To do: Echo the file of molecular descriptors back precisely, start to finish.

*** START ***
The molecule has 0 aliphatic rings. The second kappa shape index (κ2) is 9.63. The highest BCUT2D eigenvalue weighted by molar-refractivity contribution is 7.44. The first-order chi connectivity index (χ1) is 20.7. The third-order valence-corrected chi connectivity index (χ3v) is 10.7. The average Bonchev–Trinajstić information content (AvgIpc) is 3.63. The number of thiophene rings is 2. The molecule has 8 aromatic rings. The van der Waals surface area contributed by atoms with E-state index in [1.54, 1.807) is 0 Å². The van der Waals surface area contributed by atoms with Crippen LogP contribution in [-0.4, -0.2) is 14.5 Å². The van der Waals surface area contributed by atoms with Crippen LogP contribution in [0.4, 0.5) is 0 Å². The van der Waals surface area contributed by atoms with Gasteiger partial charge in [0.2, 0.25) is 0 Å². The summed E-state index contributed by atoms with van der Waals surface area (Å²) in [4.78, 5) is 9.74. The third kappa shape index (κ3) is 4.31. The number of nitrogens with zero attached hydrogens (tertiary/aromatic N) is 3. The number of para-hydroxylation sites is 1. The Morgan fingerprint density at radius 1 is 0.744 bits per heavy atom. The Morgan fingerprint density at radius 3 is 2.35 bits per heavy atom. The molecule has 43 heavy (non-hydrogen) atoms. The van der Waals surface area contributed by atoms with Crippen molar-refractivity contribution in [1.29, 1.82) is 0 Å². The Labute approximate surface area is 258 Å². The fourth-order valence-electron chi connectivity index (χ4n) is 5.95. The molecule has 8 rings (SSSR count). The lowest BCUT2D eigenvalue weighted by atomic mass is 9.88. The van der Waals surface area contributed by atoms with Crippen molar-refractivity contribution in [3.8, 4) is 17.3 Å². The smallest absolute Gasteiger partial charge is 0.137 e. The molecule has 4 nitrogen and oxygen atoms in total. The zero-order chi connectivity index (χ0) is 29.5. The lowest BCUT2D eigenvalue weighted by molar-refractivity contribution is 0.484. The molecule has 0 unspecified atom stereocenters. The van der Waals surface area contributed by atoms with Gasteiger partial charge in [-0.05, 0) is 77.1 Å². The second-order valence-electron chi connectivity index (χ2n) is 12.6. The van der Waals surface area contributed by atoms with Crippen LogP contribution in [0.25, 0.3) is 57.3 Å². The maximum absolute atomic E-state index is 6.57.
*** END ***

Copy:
The molecule has 0 aliphatic rings. The second kappa shape index (κ2) is 9.63. The highest BCUT2D eigenvalue weighted by molar-refractivity contribution is 7.44. The first-order chi connectivity index (χ1) is 20.7. The third-order valence-corrected chi connectivity index (χ3v) is 10.7. The average Bonchev–Trinajstić information content (AvgIpc) is 3.63. The number of thiophene rings is 2. The molecule has 8 aromatic rings. The van der Waals surface area contributed by atoms with E-state index in [1.54, 1.807) is 0 Å². The van der Waals surface area contributed by atoms with Crippen LogP contribution in [-0.4, -0.2) is 14.5 Å². The van der Waals surface area contributed by atoms with Crippen LogP contribution in [0.4, 0.5) is 0 Å². The van der Waals surface area contributed by atoms with Gasteiger partial charge in [0.2, 0.25) is 0 Å². The summed E-state index contributed by atoms with van der Waals surface area (Å²) in [4.78, 5) is 9.74. The third kappa shape index (κ3) is 4.31. The number of nitrogens with zero attached hydrogens (tertiary/aromatic N) is 3. The number of para-hydroxylation sites is 1. The Morgan fingerprint density at radius 1 is 0.744 bits per heavy atom. The Morgan fingerprint density at radius 3 is 2.35 bits per heavy atom. The molecule has 43 heavy (non-hydrogen) atoms. The van der Waals surface area contributed by atoms with Crippen molar-refractivity contribution in [1.29, 1.82) is 0 Å². The Labute approximate surface area is 258 Å². The fourth-order valence-electron chi connectivity index (χ4n) is 5.95. The molecule has 8 rings (SSSR count). The lowest BCUT2D eigenvalue weighted by atomic mass is 9.88. The van der Waals surface area contributed by atoms with Crippen molar-refractivity contribution in [3.8, 4) is 17.3 Å². The smallest absolute Gasteiger partial charge is 0.137 e. The molecule has 4 nitrogen and oxygen atoms in total. The zero-order chi connectivity index (χ0) is 29.5. The lowest BCUT2D eigenvalue weighted by molar-refractivity contribution is 0.484. The molecule has 0 unspecified atom stereocenters. The van der Waals surface area contributed by atoms with Gasteiger partial charge in [-0.05, 0) is 77.1 Å². The second-order valence-electron chi connectivity index (χ2n) is 12.6. The van der Waals surface area contributed by atoms with Crippen LogP contribution in [0.25, 0.3) is 57.3 Å². The maximum absolute atomic E-state index is 6.57.